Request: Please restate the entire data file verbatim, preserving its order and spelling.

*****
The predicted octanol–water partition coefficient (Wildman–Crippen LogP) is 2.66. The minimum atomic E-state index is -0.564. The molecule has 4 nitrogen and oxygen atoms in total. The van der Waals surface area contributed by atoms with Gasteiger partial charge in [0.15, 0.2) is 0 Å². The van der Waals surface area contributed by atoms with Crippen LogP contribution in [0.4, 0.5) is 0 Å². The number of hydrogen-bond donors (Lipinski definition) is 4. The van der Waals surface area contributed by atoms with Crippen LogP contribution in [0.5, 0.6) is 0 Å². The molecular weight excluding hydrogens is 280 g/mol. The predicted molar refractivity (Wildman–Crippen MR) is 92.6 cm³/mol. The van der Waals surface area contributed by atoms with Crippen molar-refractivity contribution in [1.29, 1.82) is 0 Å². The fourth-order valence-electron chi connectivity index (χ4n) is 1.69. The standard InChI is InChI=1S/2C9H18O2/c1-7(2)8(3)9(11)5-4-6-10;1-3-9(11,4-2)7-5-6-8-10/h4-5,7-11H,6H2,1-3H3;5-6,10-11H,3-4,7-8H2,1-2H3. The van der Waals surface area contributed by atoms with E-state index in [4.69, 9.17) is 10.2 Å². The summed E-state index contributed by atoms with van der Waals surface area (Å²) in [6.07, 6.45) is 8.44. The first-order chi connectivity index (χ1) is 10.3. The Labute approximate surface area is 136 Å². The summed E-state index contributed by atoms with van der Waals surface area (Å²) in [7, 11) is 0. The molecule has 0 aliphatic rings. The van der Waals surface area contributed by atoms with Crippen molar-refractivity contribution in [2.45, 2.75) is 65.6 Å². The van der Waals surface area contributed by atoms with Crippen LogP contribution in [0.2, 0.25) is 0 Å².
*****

The predicted octanol–water partition coefficient (Wildman–Crippen LogP) is 2.66. The minimum atomic E-state index is -0.564. The molecule has 4 nitrogen and oxygen atoms in total. The van der Waals surface area contributed by atoms with Gasteiger partial charge in [0.15, 0.2) is 0 Å². The van der Waals surface area contributed by atoms with Crippen LogP contribution in [0.4, 0.5) is 0 Å². The number of hydrogen-bond donors (Lipinski definition) is 4. The van der Waals surface area contributed by atoms with Crippen LogP contribution in [0.5, 0.6) is 0 Å². The molecular weight excluding hydrogens is 280 g/mol. The predicted molar refractivity (Wildman–Crippen MR) is 92.6 cm³/mol. The van der Waals surface area contributed by atoms with Crippen molar-refractivity contribution in [1.29, 1.82) is 0 Å². The fourth-order valence-electron chi connectivity index (χ4n) is 1.69. The standard InChI is InChI=1S/2C9H18O2/c1-7(2)8(3)9(11)5-4-6-10;1-3-9(11,4-2)7-5-6-8-10/h4-5,7-11H,6H2,1-3H3;5-6,10-11H,3-4,7-8H2,1-2H3. The van der Waals surface area contributed by atoms with E-state index in [4.69, 9.17) is 10.2 Å². The summed E-state index contributed by atoms with van der Waals surface area (Å²) in [6.07, 6.45) is 8.44. The first-order chi connectivity index (χ1) is 10.3. The Labute approximate surface area is 136 Å². The summed E-state index contributed by atoms with van der Waals surface area (Å²) in [7, 11) is 0. The molecule has 0 aliphatic rings. The van der Waals surface area contributed by atoms with Crippen molar-refractivity contribution in [2.45, 2.75) is 65.6 Å². The van der Waals surface area contributed by atoms with Crippen LogP contribution in [0.2, 0.25) is 0 Å².